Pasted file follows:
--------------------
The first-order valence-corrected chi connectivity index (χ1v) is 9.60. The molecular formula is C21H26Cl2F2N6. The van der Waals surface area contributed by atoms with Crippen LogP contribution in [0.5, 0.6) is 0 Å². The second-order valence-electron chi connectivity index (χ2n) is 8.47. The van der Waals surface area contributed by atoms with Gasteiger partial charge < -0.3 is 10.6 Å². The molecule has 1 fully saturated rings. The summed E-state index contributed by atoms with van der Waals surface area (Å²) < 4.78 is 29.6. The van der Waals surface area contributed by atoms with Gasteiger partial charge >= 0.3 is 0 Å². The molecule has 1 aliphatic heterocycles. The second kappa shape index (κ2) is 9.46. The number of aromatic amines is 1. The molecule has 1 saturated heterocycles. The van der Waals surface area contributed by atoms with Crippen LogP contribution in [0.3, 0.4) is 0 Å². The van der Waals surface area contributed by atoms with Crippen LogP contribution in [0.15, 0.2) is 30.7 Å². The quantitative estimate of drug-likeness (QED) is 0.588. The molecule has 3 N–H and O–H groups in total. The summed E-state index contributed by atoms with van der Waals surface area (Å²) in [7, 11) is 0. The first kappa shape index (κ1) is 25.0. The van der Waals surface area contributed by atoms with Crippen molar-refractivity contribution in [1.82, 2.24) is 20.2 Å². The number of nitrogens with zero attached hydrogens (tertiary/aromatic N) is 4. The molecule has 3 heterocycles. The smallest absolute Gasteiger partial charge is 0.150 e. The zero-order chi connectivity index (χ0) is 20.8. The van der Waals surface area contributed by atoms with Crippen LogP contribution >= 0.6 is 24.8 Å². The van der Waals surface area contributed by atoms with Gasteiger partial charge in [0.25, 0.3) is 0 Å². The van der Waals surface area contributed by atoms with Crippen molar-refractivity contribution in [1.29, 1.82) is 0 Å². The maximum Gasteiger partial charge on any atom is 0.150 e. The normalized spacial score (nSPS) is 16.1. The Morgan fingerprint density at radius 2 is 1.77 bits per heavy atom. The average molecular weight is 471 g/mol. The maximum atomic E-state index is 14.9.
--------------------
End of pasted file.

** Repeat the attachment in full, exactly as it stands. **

The first-order valence-corrected chi connectivity index (χ1v) is 9.60. The molecular formula is C21H26Cl2F2N6. The van der Waals surface area contributed by atoms with Crippen LogP contribution in [0.5, 0.6) is 0 Å². The second-order valence-electron chi connectivity index (χ2n) is 8.47. The van der Waals surface area contributed by atoms with Gasteiger partial charge < -0.3 is 10.6 Å². The molecule has 1 fully saturated rings. The summed E-state index contributed by atoms with van der Waals surface area (Å²) < 4.78 is 29.6. The van der Waals surface area contributed by atoms with Gasteiger partial charge >= 0.3 is 0 Å². The molecule has 1 aliphatic heterocycles. The second kappa shape index (κ2) is 9.46. The number of aromatic amines is 1. The molecule has 1 saturated heterocycles. The van der Waals surface area contributed by atoms with Crippen LogP contribution in [0.3, 0.4) is 0 Å². The van der Waals surface area contributed by atoms with Crippen LogP contribution in [0.15, 0.2) is 30.7 Å². The quantitative estimate of drug-likeness (QED) is 0.588. The molecule has 3 N–H and O–H groups in total. The summed E-state index contributed by atoms with van der Waals surface area (Å²) in [7, 11) is 0. The first kappa shape index (κ1) is 25.0. The van der Waals surface area contributed by atoms with Crippen molar-refractivity contribution in [1.82, 2.24) is 20.2 Å². The number of nitrogens with zero attached hydrogens (tertiary/aromatic N) is 4. The molecule has 3 heterocycles. The smallest absolute Gasteiger partial charge is 0.150 e. The zero-order chi connectivity index (χ0) is 20.8. The van der Waals surface area contributed by atoms with Crippen LogP contribution >= 0.6 is 24.8 Å². The van der Waals surface area contributed by atoms with Gasteiger partial charge in [0.25, 0.3) is 0 Å². The van der Waals surface area contributed by atoms with Crippen molar-refractivity contribution in [1.29, 1.82) is 0 Å². The maximum Gasteiger partial charge on any atom is 0.150 e. The normalized spacial score (nSPS) is 16.1. The Morgan fingerprint density at radius 2 is 1.77 bits per heavy atom. The average molecular weight is 471 g/mol. The maximum atomic E-state index is 14.9.